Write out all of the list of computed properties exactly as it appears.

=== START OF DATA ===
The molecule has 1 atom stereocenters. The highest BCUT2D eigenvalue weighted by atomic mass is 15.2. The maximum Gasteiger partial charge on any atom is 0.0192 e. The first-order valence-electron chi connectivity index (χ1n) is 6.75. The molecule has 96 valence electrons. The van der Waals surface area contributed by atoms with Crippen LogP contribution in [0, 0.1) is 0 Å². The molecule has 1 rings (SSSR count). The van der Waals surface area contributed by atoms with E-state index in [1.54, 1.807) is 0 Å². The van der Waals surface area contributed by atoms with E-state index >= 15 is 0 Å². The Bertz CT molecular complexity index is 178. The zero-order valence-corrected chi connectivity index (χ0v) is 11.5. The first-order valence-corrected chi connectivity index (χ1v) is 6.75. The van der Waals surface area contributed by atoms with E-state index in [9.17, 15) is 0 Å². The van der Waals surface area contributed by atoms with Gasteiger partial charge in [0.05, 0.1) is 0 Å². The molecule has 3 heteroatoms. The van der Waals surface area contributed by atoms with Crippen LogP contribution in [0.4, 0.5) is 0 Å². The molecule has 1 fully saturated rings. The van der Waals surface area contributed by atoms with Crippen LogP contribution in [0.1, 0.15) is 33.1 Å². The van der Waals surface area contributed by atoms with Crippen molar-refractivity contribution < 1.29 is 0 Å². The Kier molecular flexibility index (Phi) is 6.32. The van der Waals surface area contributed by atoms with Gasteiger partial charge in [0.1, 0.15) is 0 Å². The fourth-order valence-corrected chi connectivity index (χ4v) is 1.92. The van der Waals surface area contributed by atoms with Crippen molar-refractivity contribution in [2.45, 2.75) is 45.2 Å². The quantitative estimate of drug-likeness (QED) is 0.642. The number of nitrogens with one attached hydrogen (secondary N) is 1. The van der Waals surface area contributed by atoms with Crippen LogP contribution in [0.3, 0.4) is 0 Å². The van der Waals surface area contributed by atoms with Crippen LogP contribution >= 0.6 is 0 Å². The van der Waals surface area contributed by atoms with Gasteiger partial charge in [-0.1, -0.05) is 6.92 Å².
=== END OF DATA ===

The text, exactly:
The molecule has 1 atom stereocenters. The highest BCUT2D eigenvalue weighted by atomic mass is 15.2. The maximum Gasteiger partial charge on any atom is 0.0192 e. The first-order valence-electron chi connectivity index (χ1n) is 6.75. The molecule has 96 valence electrons. The van der Waals surface area contributed by atoms with Crippen LogP contribution in [0, 0.1) is 0 Å². The molecule has 1 rings (SSSR count). The van der Waals surface area contributed by atoms with E-state index in [1.54, 1.807) is 0 Å². The van der Waals surface area contributed by atoms with E-state index >= 15 is 0 Å². The Bertz CT molecular complexity index is 178. The zero-order valence-corrected chi connectivity index (χ0v) is 11.5. The first-order valence-corrected chi connectivity index (χ1v) is 6.75. The van der Waals surface area contributed by atoms with E-state index in [9.17, 15) is 0 Å². The van der Waals surface area contributed by atoms with Gasteiger partial charge in [0.05, 0.1) is 0 Å². The molecule has 3 heteroatoms. The van der Waals surface area contributed by atoms with Crippen LogP contribution in [0.4, 0.5) is 0 Å². The molecule has 1 fully saturated rings. The van der Waals surface area contributed by atoms with Crippen LogP contribution in [0.1, 0.15) is 33.1 Å². The van der Waals surface area contributed by atoms with Crippen molar-refractivity contribution < 1.29 is 0 Å². The Kier molecular flexibility index (Phi) is 6.32. The van der Waals surface area contributed by atoms with Gasteiger partial charge in [0.1, 0.15) is 0 Å². The fourth-order valence-corrected chi connectivity index (χ4v) is 1.92. The van der Waals surface area contributed by atoms with Crippen molar-refractivity contribution in [2.45, 2.75) is 45.2 Å². The quantitative estimate of drug-likeness (QED) is 0.642. The number of nitrogens with one attached hydrogen (secondary N) is 1. The van der Waals surface area contributed by atoms with Crippen LogP contribution in [0.3, 0.4) is 0 Å². The van der Waals surface area contributed by atoms with Crippen LogP contribution >= 0.6 is 0 Å². The van der Waals surface area contributed by atoms with Gasteiger partial charge in [-0.1, -0.05) is 6.92 Å².